Rain, rain, go away! And don’t come back another day! Please! If you live in the northeast or anywhere in the United States, you can probably commiserate.
It’s been 3 weeks and it seems as though the weather gods have decided to rain on us more often than not lately, putting a literal and figurative damper on my riding time. To be fair, with a covered arena I don’t have much of an excuse but every time I look outside and it’s storming I pretty much feel like this.
And while I haven’t been riding as much as I would have liked over the last few weeks, it’s still a good opportunity to do some reflection on how far my OTTB and I have come.
Appreciating progress is important in the horse world because it’s the true measure of success. There’s no final level that you reach and defeat. In this game the learning is never finished. It’s a constant, dare I say, lifelong process. And when you’ve always got something to learn, accomplishments can be hard to gauge.
Ribbons and fastest times are wonderful and all, but if you can’t appreciate the little bits of progress on a daily basis, you’ll never see the broader changes or the proverbial forest through the trees.
As an amateur rider who doesn’t compete much, seeing progress during these past several months of training can be a struggle. Many days it feels like we go out, ride around, work on the same sticky subjects with some improvement, and round and round we go. This isn’t the reality of the situation, regardless of how hard it may be for me to see.
That’s because I tend to overlook the small changes. The incremental progress, especially when training or riding gets difficult.
“If there is no struggle, there is no progress.”
– Frederick Douglass
When we’re talking about training horses, you’ll often hear big trainers say, “I’m really not training horses, I’m educating humans.” Because change really isn’t about modifying the horse’s behavior — it’s about changing yourself. Improving your skills through weeks, months, and even years of regular, consistent practice and lessons with a trainer who quite simply knows more than you do and can probably ride better too.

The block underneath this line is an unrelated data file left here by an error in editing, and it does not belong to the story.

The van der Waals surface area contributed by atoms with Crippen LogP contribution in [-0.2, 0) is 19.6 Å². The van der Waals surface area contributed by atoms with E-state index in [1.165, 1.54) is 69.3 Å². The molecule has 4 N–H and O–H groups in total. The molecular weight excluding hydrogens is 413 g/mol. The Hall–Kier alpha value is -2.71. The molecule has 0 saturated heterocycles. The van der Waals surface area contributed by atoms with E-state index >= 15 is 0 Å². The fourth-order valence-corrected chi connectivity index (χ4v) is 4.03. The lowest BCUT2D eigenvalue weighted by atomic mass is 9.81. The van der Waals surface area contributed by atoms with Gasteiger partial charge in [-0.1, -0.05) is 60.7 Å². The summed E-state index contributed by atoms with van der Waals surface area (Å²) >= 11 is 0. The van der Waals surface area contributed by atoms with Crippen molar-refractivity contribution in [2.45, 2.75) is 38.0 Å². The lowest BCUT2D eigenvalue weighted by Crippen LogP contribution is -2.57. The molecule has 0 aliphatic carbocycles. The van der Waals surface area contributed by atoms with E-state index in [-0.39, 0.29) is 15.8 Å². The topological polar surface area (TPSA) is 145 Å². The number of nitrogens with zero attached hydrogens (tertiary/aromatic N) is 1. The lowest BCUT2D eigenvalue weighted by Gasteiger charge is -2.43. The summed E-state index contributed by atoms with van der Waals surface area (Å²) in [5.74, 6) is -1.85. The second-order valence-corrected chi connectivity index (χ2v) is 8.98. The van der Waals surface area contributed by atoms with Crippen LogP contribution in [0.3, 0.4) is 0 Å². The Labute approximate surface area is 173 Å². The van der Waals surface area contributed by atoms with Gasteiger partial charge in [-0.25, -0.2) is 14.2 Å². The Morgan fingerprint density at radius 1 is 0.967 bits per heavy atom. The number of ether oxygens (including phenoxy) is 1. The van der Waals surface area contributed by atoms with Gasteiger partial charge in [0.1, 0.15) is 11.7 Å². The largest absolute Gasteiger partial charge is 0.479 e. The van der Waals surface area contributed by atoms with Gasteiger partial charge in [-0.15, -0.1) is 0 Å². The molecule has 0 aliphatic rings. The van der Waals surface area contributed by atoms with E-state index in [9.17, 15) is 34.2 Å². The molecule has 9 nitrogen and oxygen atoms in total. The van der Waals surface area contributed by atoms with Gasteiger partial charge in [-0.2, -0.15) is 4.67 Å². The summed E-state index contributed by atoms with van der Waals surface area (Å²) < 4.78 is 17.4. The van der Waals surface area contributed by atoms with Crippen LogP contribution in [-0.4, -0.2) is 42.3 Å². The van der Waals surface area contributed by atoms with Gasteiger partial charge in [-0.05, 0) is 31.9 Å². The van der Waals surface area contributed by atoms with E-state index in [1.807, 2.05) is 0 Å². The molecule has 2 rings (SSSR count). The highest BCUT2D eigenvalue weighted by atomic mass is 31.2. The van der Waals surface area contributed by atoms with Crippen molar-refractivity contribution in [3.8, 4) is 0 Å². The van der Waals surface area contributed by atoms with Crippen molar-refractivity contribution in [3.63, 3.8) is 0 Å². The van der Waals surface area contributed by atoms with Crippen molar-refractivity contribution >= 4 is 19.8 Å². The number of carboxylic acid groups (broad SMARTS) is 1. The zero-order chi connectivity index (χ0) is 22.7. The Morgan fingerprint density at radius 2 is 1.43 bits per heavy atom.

To make progress is to struggle. But how can you avoid losing track of progress? There are a few things you can do to help yourself in this department.
1. Keep a Daily or Weekly Training Journal
Keeping a journal is an excellent way of tracking progress. Whether you commit to a daily entry or even just a weekly accounting, keeping a journal gives you a place to note the small victories, vent frustrations, and identify things you need to improve. Realistically, that’s a huge part of why I started this blog!
2. Celebrate Your Accomplishments… Even the small ones
It’s important not only take note of your small victories, but to celebrate them! Surround yourself with people who can help you notice those victories and celebrate them with you. Supporting yourself and your ambitions with a good group of friends will often help motivate you during difficult times and force you to be accountable along the way.
3. Track Your Rides With An App
If you’re not into the idea of keeping a journal or log of your training progress, the next best and perhaps easiest thing to help you see progress would be to track your rides with an app on your cellphone. I track my trail rides and some arena work using SportsTracker but Endomondo, AllTrails, and others will provide the same basic functionality, tracking your ride’s mileage, duration, speed, elevation gains, etc. Using an app to track your rides can help keep you in a steady work schedule and help you see the results after each session.
4. Make Some Realistic Goals & Deadlines To Hold Yourself Accountable
Part of maintaining steady progress is holding yourself accountable to reach your goals. One way of doing that is by identifying a few tangible goals and setting a deadline for you to meet. While this is by no means any assurance that you’ll hit those goals, they will help motivate you to get to work and the work (and plenty of it) is what you have to focus on in order for those goals to be met. Whether your goal is to go to a show or just out on a trail ride, hold yourself accountable and put in the work. If you do that, you’re sure to see and feel the progress.
No matter how bad a ride you’ve had, always look at the bigger picture. This is where progress can be seen an appreciated and progress in the horse world is growth and success that should be celebrated and enjoyed.
Happy trails, everyone!1